Jinnah’s genuineness | By Nighat Leghari

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Jinnah’s genuineness

THIS is the birth month of an underweight boy who turned world history with his weighty vision and will power. He was always willing to win and succeed.

Whole of his life from childhood till death was based on his genuineness and he worked miracles. He never surrendered at any point on principles. He occupied a place which was unique.

He felt even when he was just a boy that he has got nothing in common with common men. He became the Father of his Nation and led his people to the land of their own.

When his father, who was a rich merchant, came to a collapse of a business litigation which swallowed up all amounts he asked Mohammad Ali to come back to take charge of his business, Mohammad Ali answered that he will demand no expenses for his education but will not leave his education and will complete it in England.

He was always hopeful for his victories. He came to Bombay and enrolled himself as a barrister in high court. He had full confidence of his determination and firmness.

He always chose difficult path of honor. This puny person knew his inner strength and word impossible was alien for him.

Soon this graceful, charming and well dressed barrister came into the notice of the high society. Within no time he occupied a very strong position at the Bombay Bar.

He was considered an authority on question about law. He earned a rapid reputation.He was a match to any English lawyer.

When as a lawyer he appeared in the courts to all wonder he had his case by heart but every word to be weighed before it was uttered.

His legal wisdom, courage and devotion made him very soon prosperous. During the period of his practice, there are many interesting stories.

A well known Hindu business man who had a series of charges against him went to Jinnah and asked him how much it would cost him to take up the case. Mr.Jinnah bluntly answered, five hundred rupees a day.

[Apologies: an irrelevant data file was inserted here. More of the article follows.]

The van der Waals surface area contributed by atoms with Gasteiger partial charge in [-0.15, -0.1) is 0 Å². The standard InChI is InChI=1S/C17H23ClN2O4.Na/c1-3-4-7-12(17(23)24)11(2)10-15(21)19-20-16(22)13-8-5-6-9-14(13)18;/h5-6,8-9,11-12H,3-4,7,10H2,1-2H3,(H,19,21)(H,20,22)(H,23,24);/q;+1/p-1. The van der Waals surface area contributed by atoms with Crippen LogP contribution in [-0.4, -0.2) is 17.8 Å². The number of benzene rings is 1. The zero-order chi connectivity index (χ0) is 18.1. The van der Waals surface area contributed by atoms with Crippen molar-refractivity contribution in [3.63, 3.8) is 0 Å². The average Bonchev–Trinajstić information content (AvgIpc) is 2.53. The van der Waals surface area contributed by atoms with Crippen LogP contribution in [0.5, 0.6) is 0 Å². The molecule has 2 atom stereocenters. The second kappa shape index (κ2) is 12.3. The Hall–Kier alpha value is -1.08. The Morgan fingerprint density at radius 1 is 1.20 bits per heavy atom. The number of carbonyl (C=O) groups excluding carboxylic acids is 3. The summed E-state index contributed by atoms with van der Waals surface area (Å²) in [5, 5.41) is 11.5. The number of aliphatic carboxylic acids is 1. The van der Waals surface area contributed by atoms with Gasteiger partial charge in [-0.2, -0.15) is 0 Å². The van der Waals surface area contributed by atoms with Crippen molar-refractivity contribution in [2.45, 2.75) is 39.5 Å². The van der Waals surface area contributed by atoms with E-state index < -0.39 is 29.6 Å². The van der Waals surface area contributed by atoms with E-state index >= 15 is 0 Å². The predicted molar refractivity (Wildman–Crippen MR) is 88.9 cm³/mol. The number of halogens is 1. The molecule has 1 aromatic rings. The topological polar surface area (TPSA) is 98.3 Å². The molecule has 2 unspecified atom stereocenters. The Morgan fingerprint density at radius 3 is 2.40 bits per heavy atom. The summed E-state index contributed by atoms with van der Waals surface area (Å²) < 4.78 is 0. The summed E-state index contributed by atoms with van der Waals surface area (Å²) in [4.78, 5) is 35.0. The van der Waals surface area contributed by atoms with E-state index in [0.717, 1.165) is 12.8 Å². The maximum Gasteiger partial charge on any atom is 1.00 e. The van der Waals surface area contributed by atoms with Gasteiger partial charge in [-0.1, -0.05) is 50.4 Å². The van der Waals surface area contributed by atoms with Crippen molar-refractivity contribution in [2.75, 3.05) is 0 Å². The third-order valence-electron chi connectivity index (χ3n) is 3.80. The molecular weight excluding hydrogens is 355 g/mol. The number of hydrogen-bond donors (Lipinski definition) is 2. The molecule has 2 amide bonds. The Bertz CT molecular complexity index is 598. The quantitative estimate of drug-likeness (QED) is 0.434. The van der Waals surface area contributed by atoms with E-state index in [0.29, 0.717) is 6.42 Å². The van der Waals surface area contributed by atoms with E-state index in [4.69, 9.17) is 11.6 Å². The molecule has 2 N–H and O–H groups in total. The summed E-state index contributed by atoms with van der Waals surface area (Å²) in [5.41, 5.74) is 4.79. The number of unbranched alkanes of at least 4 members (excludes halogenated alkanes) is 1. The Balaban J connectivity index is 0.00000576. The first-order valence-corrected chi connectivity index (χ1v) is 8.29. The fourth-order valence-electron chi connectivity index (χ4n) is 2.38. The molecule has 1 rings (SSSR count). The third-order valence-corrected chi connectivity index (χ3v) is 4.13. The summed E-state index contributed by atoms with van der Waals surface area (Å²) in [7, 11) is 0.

Businessman was conscious and asked how long the case would go on, I have only five thousand rupees with me, will you accept it to cover the whole of your fee.

Mr.Jinnah accepted the amount in lump sum, Mr.Jinnah won the case within three days and kept with him only rupees fifteen hundred as it was decided in pre-hand and gave him back the remaining money.

He considered his work in the legislature as a moral obligation and not as a stepping stone to personal glory.

He was a trusted lawyer equally for Muslim and Hindu clients or poor and well off alike. Throughout his career as barrister he remained honest incredibly.

The ruthless policy of British Rule under the name of law and order forced him to come out and he jumped into politics to safeguard the rights of the Mohammedans.

He fought for them single handed and at the cost of his health. He worked for fourteen hours.

He was usually taken as a fashionable Europeanized person who hardly knew about the religion but the people who knew him from close quarters say that he was a practical religious man.

On one occasion he himself said that Mohammad (PBUH) was a messenger of God and I am the messenger of Mohammad (PBUH) and want to give a separate state to practice Muhammadism liberally.